TBN drops Kenneth Copeland from programming lineup amid upcoming changes

TBN drops Kenneth Copeland from programming lineup amid upcoming changes

Televangelist Kenneth Copeland calls for a ‘supernatural heatwave’ to kill the coronavirus in New York City. | Screenshot: Facebook

Trinity Broadcasting Network said it will no longer air shows from controversial televangelist Kenneth Copeland starting in October as part of a series of upcoming programming changes at the international Christian television network.

Kenneth Copeland Ministries and TBN have had a business relationship for some 40 years, with the network airing Copeland’s “Believer’s Voice of Victory.”

In a statement emailed to The Christian Post on Tuesday, TBN Marketing Director Nate Daniels said the removal of Copeland’s programs, which will go into effect on Oct. 2, was part of several alterations.

“In pursuit of a new vision under Matt and Laurie Crouch’s leadership, TBN has been making changes to programming over the last several years,” Daniels said.

“As a part of this transition we chose to move away from telethons, upgraded to HD, expanded our streaming platforms, forged partnerships with family brands like K-LOVE, Museum of the Bible and others, and have replaced some programs with new original content from voices like Christine Caine, Mike Huckabee, Mike Rowe and more.”  

Daniels also explained that it was “a very difficult decision” to drop Copeland and that programming by Steven Furtick of Elevation Church will replace “Believer’s Voice of Victory.”

“Kenneth Copeland Ministries has found success well beyond our broadcast borders and has developed numerous ways for viewers to experience his broadcast ministry, including through his very own network,” Daniels continued.

Copeland also confirmed the removal of his program on TBN in a statement posted on Kenneth Copeland Ministries’ website earlier this month.

“Matt let me know they believe The LORD is taking TBN in a new direction, and our daily program, Believer’s Voice of Victory (BVOV), isn’t really a fit for their future programming,” Copeland wrote.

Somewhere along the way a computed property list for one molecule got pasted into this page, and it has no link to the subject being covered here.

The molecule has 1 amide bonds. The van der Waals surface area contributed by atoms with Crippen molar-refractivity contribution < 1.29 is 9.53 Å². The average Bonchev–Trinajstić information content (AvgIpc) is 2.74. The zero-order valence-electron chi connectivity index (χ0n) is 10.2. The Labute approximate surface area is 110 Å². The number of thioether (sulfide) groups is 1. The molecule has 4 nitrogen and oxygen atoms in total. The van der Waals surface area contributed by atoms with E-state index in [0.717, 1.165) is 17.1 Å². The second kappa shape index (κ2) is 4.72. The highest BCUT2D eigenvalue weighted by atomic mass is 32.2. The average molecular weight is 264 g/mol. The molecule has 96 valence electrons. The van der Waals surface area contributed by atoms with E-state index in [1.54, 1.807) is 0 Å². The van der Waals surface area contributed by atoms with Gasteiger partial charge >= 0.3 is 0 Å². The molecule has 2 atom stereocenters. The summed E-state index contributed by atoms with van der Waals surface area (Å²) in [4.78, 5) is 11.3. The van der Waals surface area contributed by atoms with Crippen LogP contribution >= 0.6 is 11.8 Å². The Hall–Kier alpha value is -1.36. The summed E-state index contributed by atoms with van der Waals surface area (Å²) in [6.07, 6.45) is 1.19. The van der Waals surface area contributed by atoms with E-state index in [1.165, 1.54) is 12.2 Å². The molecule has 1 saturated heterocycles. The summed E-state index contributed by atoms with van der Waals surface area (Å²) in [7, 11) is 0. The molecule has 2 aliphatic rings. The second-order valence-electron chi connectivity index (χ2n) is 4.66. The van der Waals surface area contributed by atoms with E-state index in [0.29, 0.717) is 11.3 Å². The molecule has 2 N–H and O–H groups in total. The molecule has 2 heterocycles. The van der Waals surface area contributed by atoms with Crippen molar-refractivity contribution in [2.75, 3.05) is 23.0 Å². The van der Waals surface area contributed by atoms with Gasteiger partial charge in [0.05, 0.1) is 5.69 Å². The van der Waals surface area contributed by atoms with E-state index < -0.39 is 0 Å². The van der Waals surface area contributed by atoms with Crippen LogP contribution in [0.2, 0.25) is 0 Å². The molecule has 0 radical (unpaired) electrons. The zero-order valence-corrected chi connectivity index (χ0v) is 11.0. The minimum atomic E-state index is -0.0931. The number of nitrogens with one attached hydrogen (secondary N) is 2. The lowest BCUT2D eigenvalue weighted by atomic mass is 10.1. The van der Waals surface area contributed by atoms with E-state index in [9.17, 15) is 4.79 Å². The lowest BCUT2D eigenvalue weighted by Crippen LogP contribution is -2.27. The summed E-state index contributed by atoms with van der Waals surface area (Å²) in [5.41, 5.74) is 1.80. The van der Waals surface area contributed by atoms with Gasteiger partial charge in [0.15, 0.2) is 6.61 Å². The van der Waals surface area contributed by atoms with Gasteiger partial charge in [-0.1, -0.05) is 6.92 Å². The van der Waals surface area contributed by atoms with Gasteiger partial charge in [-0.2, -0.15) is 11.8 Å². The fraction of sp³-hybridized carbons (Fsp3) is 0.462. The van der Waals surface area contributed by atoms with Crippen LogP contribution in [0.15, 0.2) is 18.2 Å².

“Even though change is happening all around us, some things remain the same. The BVOV broadcasts will continue to bring you The WORD of God to build your faith, so you can live in the abundance of love, health, prosperity and fellowship Jesus has provided.”

Copeland included a link listing other ways viewers can watch his programming and expressed his gratitude to TBN for having aired his ministry.

“How grateful we are for TBN founders, Dr. Paul and Jan Crouch, as well as for Matt and Laurie Crouch, who took the helm after Paul and Jan went to be with The LORD,” he continued.

“Again, we bless TBN and all they set their hands to do for the Kingdom, and we remain their faithful family in the faith of The LORD Jesus!”

Copeland, who has a reported net worth of around $300 million and is the owner of two private jets and two twin-engine planes, is a proponent of what is often pejoratively described as the prosperity gospel.

In a controversial interview with Lisa Guerrero of “Inside Edition” last year, Copeland defended his belief that pastors like himself can live in luxury.

“It’s a misunderstanding of the Bible. If you go into the old covenant, do you think that the Jewish people believe that you should be broke? They believe in wealth,” said Copeland at the time.

“The blessing of Abraham. Abraham was extremely wealthy and he had a covenant with God. It’s not the Jewish blessing, it’s the Abrahamic blessing. I get excited talking about it ‘cause I love it and I started out deep in debt with nothing.”

Last September, televangelist Benny Hinn, a purported faith healer and longtime proponent of the prosperity gospel, renounced the theology, declaring that the “Holy Ghost is just fed up with it.”

“I’m sorry to say that prosperity has gone a little crazy and I’m correcting my own theology and you need to all know it. Because when I read the Bible now, I don’t see the Bible in the same eyes I saw 20 years ago,” said Hinn last year in a Facebook Live broadcast.

“I think it hurts the Gospel, so I’m making this statement for the first time in my life and frankly, I don’t care what people think about me anymore.”

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